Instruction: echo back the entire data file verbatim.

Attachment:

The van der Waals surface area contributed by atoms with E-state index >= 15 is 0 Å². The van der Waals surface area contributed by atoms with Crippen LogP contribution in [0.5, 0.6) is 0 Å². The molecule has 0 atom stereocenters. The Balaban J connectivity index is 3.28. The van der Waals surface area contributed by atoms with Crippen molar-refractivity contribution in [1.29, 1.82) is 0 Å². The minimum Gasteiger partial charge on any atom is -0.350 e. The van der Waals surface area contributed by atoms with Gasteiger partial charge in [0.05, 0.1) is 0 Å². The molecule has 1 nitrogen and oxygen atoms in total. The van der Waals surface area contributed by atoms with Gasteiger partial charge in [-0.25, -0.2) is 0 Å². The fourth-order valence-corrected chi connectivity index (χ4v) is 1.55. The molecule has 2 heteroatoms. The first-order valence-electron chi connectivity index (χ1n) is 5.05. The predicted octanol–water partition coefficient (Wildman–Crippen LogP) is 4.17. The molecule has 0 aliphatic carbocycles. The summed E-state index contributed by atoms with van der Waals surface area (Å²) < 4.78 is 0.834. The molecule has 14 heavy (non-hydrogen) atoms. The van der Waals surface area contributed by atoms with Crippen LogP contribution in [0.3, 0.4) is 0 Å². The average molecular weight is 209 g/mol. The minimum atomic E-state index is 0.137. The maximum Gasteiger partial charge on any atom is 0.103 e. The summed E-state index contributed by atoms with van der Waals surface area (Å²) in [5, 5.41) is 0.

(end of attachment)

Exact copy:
The van der Waals surface area contributed by atoms with E-state index >= 15 is 0 Å². The van der Waals surface area contributed by atoms with Crippen LogP contribution in [0.5, 0.6) is 0 Å². The molecule has 0 atom stereocenters. The Balaban J connectivity index is 3.28. The van der Waals surface area contributed by atoms with Crippen molar-refractivity contribution in [1.29, 1.82) is 0 Å². The minimum Gasteiger partial charge on any atom is -0.350 e. The van der Waals surface area contributed by atoms with Gasteiger partial charge in [0.05, 0.1) is 0 Å². The molecule has 1 nitrogen and oxygen atoms in total. The van der Waals surface area contributed by atoms with Gasteiger partial charge in [-0.25, -0.2) is 0 Å². The fourth-order valence-corrected chi connectivity index (χ4v) is 1.55. The molecule has 2 heteroatoms. The first-order valence-electron chi connectivity index (χ1n) is 5.05. The predicted octanol–water partition coefficient (Wildman–Crippen LogP) is 4.17. The molecule has 0 aliphatic carbocycles. The summed E-state index contributed by atoms with van der Waals surface area (Å²) < 4.78 is 0.834. The molecule has 14 heavy (non-hydrogen) atoms. The van der Waals surface area contributed by atoms with Crippen LogP contribution in [0.3, 0.4) is 0 Å². The average molecular weight is 209 g/mol. The minimum atomic E-state index is 0.137. The maximum Gasteiger partial charge on any atom is 0.103 e. The summed E-state index contributed by atoms with van der Waals surface area (Å²) in [5, 5.41) is 0.